Lea Wait, here, happily sharing that last weekend I was finally able to attend my first Damariscotta Pumpkinfest. It was the 6th Annual Pumpkinfest — but book festivals, antique shows, weddings, and various other Columbus Day commitments had conspired to keep me from attending the festivities before, and I was determined not to miss the fun again.
I wasn’t the only one who’d planned to be there. Main Street was crowded, and I saw license plates from states not only in the northeast, but south to Florida and west to Ohio, with a few cars from Texas tucked into corners of side streets. The word had gotten out. Damariscotta was clearly the “in” place to be.
So … what is a Pumpkinfest? You can probably guess parts of it. A competition for the biggest pumpkin. (It weighed in at over 1300 pounds.) A pumpkin catapult and hurl, in which pumpkins were … catapulted, of course, and aimed at (junked) cars, which they proceeded to do a good job of destroying. (At the end of the festival, all destroyed or decayed pumpkins were destined for composting.)
Pumpkin pancakes, pumpkin cookies, pumpkin bread, pumpkin whoopie pies, pumpkin ice cream, pumpkin seeds, and a pumpkin pie eating contest were all a part of the fun, and although I missed it, I heard the Dessert Contest was definitely a winner.
Pumpkin flavored cider was to be had, along with some spicy local brews at restaurants in town which also ensured that their menus included pumpkin dishes.
But in Damariscotta, pumpkins weren’t just for growing and eating. Have you thought about building a pumpkin car? There were several in the parade. Or — on a slightly smaller scale — a “pumpkin racer” — a non-motorized vehicle that could compete on a 50 yard course? Prizes for competitors in several age groups.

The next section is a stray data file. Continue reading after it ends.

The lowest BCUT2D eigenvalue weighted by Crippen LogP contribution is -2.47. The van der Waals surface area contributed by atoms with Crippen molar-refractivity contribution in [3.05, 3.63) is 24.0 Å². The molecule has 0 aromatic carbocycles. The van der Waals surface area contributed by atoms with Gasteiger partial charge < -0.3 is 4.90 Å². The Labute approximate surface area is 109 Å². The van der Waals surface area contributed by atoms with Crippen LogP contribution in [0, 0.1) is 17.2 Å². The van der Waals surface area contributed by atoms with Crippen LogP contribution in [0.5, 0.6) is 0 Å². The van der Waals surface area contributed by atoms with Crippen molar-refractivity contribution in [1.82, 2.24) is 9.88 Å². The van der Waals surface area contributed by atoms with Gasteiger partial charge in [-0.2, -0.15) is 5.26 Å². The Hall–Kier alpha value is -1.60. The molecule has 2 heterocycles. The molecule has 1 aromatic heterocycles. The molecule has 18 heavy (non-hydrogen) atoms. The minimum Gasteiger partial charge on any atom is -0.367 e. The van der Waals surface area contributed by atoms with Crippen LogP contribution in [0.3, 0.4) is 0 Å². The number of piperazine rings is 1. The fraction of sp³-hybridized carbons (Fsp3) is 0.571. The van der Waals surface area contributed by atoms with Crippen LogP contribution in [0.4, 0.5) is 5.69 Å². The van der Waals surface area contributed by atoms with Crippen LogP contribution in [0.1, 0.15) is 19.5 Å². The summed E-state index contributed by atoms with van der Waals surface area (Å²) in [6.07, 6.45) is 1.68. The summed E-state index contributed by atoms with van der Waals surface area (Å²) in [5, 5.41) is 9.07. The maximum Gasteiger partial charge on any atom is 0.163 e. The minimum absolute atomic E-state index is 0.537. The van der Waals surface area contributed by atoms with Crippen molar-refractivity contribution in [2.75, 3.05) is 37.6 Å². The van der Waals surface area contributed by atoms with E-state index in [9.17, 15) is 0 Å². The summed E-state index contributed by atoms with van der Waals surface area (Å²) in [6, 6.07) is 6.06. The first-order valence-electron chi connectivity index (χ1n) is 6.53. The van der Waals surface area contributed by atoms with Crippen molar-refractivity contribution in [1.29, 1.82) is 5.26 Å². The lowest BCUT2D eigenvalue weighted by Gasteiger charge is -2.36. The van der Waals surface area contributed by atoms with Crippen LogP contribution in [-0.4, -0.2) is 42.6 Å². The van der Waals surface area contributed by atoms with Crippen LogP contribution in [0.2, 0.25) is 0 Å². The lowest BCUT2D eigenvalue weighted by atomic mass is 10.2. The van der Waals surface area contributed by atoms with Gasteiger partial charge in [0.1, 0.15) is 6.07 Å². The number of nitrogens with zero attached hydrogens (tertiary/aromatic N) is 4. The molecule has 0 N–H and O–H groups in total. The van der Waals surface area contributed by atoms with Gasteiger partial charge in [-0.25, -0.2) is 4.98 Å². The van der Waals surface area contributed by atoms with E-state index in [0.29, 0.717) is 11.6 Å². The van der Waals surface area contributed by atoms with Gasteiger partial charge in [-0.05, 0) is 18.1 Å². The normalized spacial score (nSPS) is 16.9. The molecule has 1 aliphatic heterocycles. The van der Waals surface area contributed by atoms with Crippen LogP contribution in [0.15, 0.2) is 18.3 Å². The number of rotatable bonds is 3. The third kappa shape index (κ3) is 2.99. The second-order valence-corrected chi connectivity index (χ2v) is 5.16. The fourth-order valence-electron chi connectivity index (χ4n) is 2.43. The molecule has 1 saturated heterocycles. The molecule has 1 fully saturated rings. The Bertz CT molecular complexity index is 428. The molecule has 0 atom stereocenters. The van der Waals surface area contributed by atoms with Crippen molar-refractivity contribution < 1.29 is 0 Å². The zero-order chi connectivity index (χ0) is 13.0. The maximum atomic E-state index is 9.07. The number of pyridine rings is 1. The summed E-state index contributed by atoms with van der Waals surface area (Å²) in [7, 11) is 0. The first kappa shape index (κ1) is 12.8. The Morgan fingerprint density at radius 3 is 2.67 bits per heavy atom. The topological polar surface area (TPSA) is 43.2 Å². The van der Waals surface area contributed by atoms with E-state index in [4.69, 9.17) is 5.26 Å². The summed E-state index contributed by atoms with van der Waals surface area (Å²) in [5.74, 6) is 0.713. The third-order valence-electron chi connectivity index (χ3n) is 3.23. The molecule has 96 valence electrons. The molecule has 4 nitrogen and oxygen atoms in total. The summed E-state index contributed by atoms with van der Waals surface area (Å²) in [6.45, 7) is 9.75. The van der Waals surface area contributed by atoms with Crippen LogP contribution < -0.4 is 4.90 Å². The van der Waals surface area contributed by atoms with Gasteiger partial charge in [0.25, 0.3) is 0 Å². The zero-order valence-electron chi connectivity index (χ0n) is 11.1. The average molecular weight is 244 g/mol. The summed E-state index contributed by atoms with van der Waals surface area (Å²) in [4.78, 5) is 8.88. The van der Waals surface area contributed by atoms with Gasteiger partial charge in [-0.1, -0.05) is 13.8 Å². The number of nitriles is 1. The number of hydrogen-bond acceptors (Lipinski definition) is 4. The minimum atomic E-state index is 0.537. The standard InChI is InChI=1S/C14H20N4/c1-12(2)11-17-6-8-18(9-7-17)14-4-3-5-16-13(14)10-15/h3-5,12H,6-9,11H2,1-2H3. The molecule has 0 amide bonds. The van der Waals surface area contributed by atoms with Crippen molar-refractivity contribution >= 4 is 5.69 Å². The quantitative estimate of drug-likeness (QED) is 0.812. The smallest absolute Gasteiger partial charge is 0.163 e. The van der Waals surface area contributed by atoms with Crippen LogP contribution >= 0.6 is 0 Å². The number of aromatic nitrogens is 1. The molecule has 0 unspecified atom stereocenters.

Or … considering Damariscotta is a river town .. what about turning your super-sized pumpkin into a boat? The Pumpkin regatta draws a crowd every year.
And, since Maine is a state filled with artists and sculptors, what better canvas than a pumpkin to show off your skills? Carved and painted 200-500 pound pumpkins lined Main Street, demonstrating the skill and creativity of town residents.
Of course, there was a parade, in which it seemed every fire department in the county had sent a fire engine, joined by a bagpipe corps, a boat from the local Coast Guard, cows, sheep and goats proudly dyed orange and displayed by their 4-H owners, and several local rock and folk bands who entertained the crowds lining the street.
There actually was an official “mission” of Pumpkinfest (other than to have fun). I worked for a corporation for a lot of years, so I can imagine how it was written. Bottom line – it was to let people know how to grow big pumpkins, and to provide a time and a place for people to celebrate agriculture. Looked to me as though the Pumpkinfest had, in corporate speak, “met and exceeded expectations.” And – better yet – it had brought a lot of people to Damariscotta and given them a great reason to smile on a long fall weekend.